I am going to start a new series of Conversations, interspersed with my traditional interviews with writers. My goal is to have them up on Mondays and share them throughout the week. Check them out and if you think you might have an interesting story to tell, let me know. If you have a friend with an interesting story to tell, send them my way.

And now, back to my word count.

Stay tuned…

We’ve got some awesome things coming, like more interviews, new covers, a plan for the release of the rest of the Rick Keller Project, and of course reviews.

Also upcoming this year: a cross-country move, pitching two new series, writing more words, and all the other things I’m checking off in my bullet journal. Speaking of which, does anyone else find that the more you check off on your to-do list, the longer it gets?

For example, I just finished the first draft of Vegas Run. So … now I have to rewrite, revise, send for edits, search stock photo sites for ideas for my cover design, get edits back and revise some more, plan my launch/ads/reviews, etc. Please tell me I’m not the only one.

Still, the work is fun, even if writing is still my full-time job that pays me like an internship. And eventually I might even get promoted to paid intern! At least my boss lets me work outside, and doesn’t mind if I occasionally drink on the job.

Hope everyone is enjoying the weekend!

 

Tournament of Ymir Rundown…

All right folks! Put on your party hats and reading glasses, as I’m about to fulfill today’s word count with a rundown on yesterday’s event, the Tournament of Ymir. (For those wondering what this is, or thinking that perhaps this crazy organization sounds like fun, check out www.SCA.org.)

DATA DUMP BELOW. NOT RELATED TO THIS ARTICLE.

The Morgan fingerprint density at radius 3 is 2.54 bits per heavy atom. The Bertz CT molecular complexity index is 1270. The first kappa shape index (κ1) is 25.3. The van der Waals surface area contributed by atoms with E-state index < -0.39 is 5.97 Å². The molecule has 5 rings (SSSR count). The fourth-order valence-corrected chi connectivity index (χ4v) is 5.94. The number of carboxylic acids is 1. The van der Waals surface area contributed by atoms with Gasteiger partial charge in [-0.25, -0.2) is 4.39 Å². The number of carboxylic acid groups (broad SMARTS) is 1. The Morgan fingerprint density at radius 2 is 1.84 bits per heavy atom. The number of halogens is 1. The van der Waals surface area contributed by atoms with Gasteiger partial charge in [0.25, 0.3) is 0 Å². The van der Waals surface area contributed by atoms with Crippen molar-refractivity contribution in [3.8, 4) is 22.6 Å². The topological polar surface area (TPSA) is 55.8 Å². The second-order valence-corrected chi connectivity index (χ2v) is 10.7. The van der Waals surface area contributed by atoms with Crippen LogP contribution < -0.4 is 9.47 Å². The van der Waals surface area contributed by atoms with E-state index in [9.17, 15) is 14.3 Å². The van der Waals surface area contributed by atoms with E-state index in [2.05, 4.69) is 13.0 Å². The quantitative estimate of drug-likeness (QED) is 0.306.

But first, a prologue. This past week, I’ve been staying up way too late preparing for the event. I completed my first knitting project made of silk at a super tiny gauge (about 15 stitches per inch/6 stitches per cm). I bound off the last stitch at two in the morning on Friday, then sewed all day Friday because I’m on a mission to get better at sewing and having more authentic garb, and of course managed to sew several seams in the wrong direction (insert mighty cussing). That finished up at about 2 in the morning the day of the event, and I’d prefer if no one looked too closely at the uneven shoulders of the sideless surcote, or the unfinished inside seams of the surcote or the cote. Oh. And then I remembered I needed documentation for my project … and to lay out the things I needed to bring the next day.
I’m not as young as I once was, and somewhere in my marathon garb session, I lost my phone (I buried it in a garb tote and didn’t find it until Rob was rummaging around trying to find it in the morning.) This meant I had no alarm set and woke up right around the time I had planned on leaving. Rob and I got the kids, got the car packed, managed to bring most of what I had meant to bring. (There are advantages to laying things out the night before … Rob … Just saying.)
We got on the road and drove a ways – long enough for me to finish weaving in the ends on my knitting project, because it’s not a real event unless you’re finishing up something on the way there.

Knitting project, a silk relic pouch based on extant examples of medieval knitted items … and Spike the Atlantian seahorse. 😀

Upon arrival, we trolled in (basically paid the entrance fee and got our token for the site), then headed to the A&S competition area. At this point, we were late enough that I figured I could take some time, as we had missed morning court (more on this later).  I dropped off my project with Mistress Michel Almond de Champagne, admired the beautiful works on display, chatted with several folks, and finally decided it was time to meander down to the list field and meet up with some of the other ladies from the Canton of Attilium so we could get some practice in. Lo and behold, as we left the building, we ran into Katie, Jess, and Brittany. Perfect!